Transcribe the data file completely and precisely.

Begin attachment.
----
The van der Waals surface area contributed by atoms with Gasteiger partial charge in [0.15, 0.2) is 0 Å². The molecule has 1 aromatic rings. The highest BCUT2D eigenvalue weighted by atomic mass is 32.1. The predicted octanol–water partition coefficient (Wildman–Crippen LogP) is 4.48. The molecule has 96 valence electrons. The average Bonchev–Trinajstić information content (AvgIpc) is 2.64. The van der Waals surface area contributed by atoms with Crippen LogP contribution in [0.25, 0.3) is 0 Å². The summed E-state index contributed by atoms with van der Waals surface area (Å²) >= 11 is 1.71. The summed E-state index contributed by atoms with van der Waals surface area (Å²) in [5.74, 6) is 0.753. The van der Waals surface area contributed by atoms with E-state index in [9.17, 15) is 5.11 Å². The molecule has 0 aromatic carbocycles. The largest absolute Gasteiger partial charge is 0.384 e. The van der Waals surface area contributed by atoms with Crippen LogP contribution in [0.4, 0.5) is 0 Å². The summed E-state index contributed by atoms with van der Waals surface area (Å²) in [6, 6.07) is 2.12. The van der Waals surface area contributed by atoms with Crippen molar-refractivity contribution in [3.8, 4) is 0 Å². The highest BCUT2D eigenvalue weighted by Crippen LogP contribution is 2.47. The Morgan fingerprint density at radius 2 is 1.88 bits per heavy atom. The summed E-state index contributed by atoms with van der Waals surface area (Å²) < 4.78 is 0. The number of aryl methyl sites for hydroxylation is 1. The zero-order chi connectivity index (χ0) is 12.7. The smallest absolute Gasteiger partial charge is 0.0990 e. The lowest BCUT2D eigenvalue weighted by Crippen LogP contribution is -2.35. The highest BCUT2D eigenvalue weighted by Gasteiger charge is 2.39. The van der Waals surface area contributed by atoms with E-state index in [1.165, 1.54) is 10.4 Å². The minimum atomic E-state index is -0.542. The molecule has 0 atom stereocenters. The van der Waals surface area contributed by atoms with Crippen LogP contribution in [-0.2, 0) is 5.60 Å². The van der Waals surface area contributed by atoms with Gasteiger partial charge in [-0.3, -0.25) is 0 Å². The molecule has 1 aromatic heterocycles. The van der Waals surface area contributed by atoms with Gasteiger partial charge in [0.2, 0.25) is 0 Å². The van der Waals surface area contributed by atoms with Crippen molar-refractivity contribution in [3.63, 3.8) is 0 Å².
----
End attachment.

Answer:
The van der Waals surface area contributed by atoms with Gasteiger partial charge in [0.15, 0.2) is 0 Å². The molecule has 1 aromatic rings. The highest BCUT2D eigenvalue weighted by atomic mass is 32.1. The predicted octanol–water partition coefficient (Wildman–Crippen LogP) is 4.48. The molecule has 96 valence electrons. The average Bonchev–Trinajstić information content (AvgIpc) is 2.64. The van der Waals surface area contributed by atoms with Crippen LogP contribution in [0.25, 0.3) is 0 Å². The summed E-state index contributed by atoms with van der Waals surface area (Å²) >= 11 is 1.71. The summed E-state index contributed by atoms with van der Waals surface area (Å²) in [5.74, 6) is 0.753. The van der Waals surface area contributed by atoms with E-state index in [9.17, 15) is 5.11 Å². The molecule has 0 aromatic carbocycles. The largest absolute Gasteiger partial charge is 0.384 e. The van der Waals surface area contributed by atoms with Crippen LogP contribution in [0.4, 0.5) is 0 Å². The summed E-state index contributed by atoms with van der Waals surface area (Å²) in [6, 6.07) is 2.12. The van der Waals surface area contributed by atoms with Crippen molar-refractivity contribution in [3.8, 4) is 0 Å². The highest BCUT2D eigenvalue weighted by Crippen LogP contribution is 2.47. The Morgan fingerprint density at radius 2 is 1.88 bits per heavy atom. The summed E-state index contributed by atoms with van der Waals surface area (Å²) < 4.78 is 0. The number of aryl methyl sites for hydroxylation is 1. The zero-order chi connectivity index (χ0) is 12.7. The smallest absolute Gasteiger partial charge is 0.0990 e. The lowest BCUT2D eigenvalue weighted by Crippen LogP contribution is -2.35. The highest BCUT2D eigenvalue weighted by Gasteiger charge is 2.39. The van der Waals surface area contributed by atoms with E-state index in [1.165, 1.54) is 10.4 Å². The minimum atomic E-state index is -0.542. The molecule has 0 atom stereocenters. The van der Waals surface area contributed by atoms with Crippen LogP contribution in [-0.2, 0) is 5.60 Å². The van der Waals surface area contributed by atoms with Gasteiger partial charge in [-0.3, -0.25) is 0 Å². The molecule has 1 aromatic heterocycles. The van der Waals surface area contributed by atoms with Gasteiger partial charge in [0.2, 0.25) is 0 Å². The van der Waals surface area contributed by atoms with Crippen molar-refractivity contribution in [3.63, 3.8) is 0 Å².